PBS has a new show that fans of acting and actors, and most especially, William Shakespeare, are bound to enjoy. Each episode of Shakespeare Uncovered features a well-known actor tracing the steps of the Bard's famous plays.
The first episode, which featured actor Ethan Hawke examining Macbeth was a real treat. Hawke, known for his own interpretation of Hamlet, examined the possibilities of exploring the character of Macbeth, a part he yearns to play. He visited Scotland and spoke to other actors who had assayed the role. The episode also featured scenes from interpretations by actors Patrick Stewart and Antony Sher. Noted Shakespeare scholars also weigh in to give the play and its characters context. One of the more interesting observations that came up during the episode was that the Macbeths, for all of their murderous impulses, are one of Shakespeare's happier married couples. It is this sort of fresh look at an old play that most viewers may not have glanced at or thought about since high school English class that makes Shakespeare Uncovered so interesting to watch.Ethan Hawke consults fellow actor Richard Easton on how to play the dagger scene in Macbeth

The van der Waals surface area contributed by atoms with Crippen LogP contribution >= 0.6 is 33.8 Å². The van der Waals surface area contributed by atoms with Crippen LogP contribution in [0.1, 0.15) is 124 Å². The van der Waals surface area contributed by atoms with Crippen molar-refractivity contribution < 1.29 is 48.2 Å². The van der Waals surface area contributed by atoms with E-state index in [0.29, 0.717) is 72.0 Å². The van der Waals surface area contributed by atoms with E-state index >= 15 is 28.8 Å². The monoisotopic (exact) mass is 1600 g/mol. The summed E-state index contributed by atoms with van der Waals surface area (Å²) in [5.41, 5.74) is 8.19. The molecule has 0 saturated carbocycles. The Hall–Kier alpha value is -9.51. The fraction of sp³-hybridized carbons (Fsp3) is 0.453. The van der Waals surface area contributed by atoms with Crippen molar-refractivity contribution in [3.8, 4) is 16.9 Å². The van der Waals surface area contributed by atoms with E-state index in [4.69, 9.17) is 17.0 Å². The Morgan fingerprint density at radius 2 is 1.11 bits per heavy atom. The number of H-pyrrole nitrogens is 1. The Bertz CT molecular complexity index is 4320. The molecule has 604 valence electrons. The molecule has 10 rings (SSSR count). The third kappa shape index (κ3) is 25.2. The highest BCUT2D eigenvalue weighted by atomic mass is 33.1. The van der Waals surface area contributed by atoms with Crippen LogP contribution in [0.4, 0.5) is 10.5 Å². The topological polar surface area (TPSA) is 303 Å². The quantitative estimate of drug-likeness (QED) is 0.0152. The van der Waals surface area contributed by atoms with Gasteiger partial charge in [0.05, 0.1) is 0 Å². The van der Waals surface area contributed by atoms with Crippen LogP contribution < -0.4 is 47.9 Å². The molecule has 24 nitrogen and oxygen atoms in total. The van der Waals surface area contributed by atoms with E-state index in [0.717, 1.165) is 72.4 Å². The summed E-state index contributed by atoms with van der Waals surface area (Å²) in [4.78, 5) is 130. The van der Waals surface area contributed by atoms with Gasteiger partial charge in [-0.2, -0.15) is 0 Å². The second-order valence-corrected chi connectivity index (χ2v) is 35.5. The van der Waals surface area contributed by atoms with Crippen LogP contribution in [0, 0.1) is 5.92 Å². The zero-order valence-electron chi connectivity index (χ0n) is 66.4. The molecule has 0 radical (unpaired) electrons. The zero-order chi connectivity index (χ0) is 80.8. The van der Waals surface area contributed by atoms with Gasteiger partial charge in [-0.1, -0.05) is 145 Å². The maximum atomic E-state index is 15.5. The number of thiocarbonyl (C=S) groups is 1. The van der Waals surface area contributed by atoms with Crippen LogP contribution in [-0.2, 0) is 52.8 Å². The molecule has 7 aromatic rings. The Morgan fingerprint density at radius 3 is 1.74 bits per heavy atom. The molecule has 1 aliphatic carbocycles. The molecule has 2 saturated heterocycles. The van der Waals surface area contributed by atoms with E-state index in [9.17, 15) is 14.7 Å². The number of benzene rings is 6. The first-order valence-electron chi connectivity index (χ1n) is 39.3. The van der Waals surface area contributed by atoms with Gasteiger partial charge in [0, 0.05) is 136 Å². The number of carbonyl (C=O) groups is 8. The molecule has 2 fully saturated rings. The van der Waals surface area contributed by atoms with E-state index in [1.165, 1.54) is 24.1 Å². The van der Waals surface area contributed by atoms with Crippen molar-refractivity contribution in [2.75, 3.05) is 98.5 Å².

The next episode will feature actress Joely Richardson discussing Shakespeare's comedies Twelfth Night and As You Like It (it hasn't aired yet here, but has already aired on some PBS stations). That will be followed by Derek Jacobi on Richard II, Jeremy Irons on Henry IV and Henry V, and David Tennant examining Hamlet and The Tempest. I have to admit that I'm very eager to see Jacobi, one of my favorite actors, and his take. I remember seeing him do both Richard II and Hamlet as part of The BBC Television Shakespeare, an ambitious project to film all of the Bard's plays for television, when I was still in middle school. I have since come to learn that he is one of those who doubt that William Shakespeare actually wrote the plays. I disagree with this point of view, but still love him. It will be interesting to see if he butts heads with scholars on his episode.Derek Jacobi as Richard II, John Gielgud as John of Gaunt
PBS also includes links to three filmed Shakespeare plays:
Macbeth, starring Patrick Stewart and Kate Fleetwood
Hamlet, starring David Tennant and Patrick Stewart
King Lear, starring Ian McKellen
This is a real treat for fans of Shakespeare and is making me want to hunt down some of those older late '70s - early '80s versions of the plays, too.
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